As is well known from art historians and theologians, many sacred icons that have been celebrated and worshipped are called acheiropoiete; that is, not made by any human hand. Faces of Christ, portraits of the Virgin, Veronica’s Veil; there are many instances of these icons that have fallen from heaven without any intermediary. To show that a humble human painter has made them would be to weaken their force, to sully their origin, to desecrate them.
The same is true of science. There, too, objectivity is supposed to be acheiropoiete, not made by human hand. If you show the hand at work in the human fabric of science, you are accused of sullying the sanctity of objectivity, of ruining its transcendence, of forbidding any claim to truth.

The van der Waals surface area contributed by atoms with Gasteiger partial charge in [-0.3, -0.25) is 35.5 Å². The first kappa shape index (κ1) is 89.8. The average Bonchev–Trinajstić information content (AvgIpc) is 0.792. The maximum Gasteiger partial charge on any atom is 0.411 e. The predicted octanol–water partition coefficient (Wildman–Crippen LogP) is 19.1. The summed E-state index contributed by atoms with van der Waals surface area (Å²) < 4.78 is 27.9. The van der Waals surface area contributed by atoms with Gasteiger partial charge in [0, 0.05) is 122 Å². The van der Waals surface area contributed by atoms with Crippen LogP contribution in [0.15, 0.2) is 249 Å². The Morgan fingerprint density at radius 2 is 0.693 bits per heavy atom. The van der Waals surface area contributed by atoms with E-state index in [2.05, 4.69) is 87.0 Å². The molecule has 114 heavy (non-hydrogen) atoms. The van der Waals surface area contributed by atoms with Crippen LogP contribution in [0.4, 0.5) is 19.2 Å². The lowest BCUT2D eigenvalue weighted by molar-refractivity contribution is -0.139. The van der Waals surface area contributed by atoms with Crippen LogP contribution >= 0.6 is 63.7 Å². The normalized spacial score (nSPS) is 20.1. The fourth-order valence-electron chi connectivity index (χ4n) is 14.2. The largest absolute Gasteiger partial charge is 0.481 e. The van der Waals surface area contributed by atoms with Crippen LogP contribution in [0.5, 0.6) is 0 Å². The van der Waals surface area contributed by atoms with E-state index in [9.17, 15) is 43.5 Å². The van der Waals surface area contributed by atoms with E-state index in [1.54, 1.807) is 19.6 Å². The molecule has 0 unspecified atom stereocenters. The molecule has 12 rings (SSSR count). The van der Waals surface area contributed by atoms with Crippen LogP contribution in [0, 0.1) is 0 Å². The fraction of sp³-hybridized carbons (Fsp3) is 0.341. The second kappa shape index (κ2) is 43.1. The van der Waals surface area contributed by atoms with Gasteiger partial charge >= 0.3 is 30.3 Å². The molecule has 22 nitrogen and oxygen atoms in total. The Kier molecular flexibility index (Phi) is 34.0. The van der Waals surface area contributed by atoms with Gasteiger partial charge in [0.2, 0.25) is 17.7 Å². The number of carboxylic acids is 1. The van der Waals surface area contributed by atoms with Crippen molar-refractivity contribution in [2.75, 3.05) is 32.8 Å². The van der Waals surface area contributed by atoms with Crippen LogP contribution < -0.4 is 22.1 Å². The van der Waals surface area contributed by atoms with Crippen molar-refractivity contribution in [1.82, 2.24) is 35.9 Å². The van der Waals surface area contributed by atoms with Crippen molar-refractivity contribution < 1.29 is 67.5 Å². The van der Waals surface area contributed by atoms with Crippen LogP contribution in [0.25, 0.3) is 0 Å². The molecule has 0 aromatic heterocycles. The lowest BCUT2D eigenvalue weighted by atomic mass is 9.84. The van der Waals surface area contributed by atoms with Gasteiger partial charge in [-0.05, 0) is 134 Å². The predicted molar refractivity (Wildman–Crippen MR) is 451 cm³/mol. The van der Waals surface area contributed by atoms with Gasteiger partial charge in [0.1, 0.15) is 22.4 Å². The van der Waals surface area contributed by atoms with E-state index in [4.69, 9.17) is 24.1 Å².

But what if hands were actually indispensable to reaching truth, to producing objectivity, to fabricating divinities? What would happen if, when saying that some image is human-made, you were increasing instead of decreasing its claim to truth? That would be the closure of the critical mood, the end of anti-fetishism. We could say, contrary to the critical urge, that the more human-work is shown, the better is their grasp of reality, of sanctity, of worship.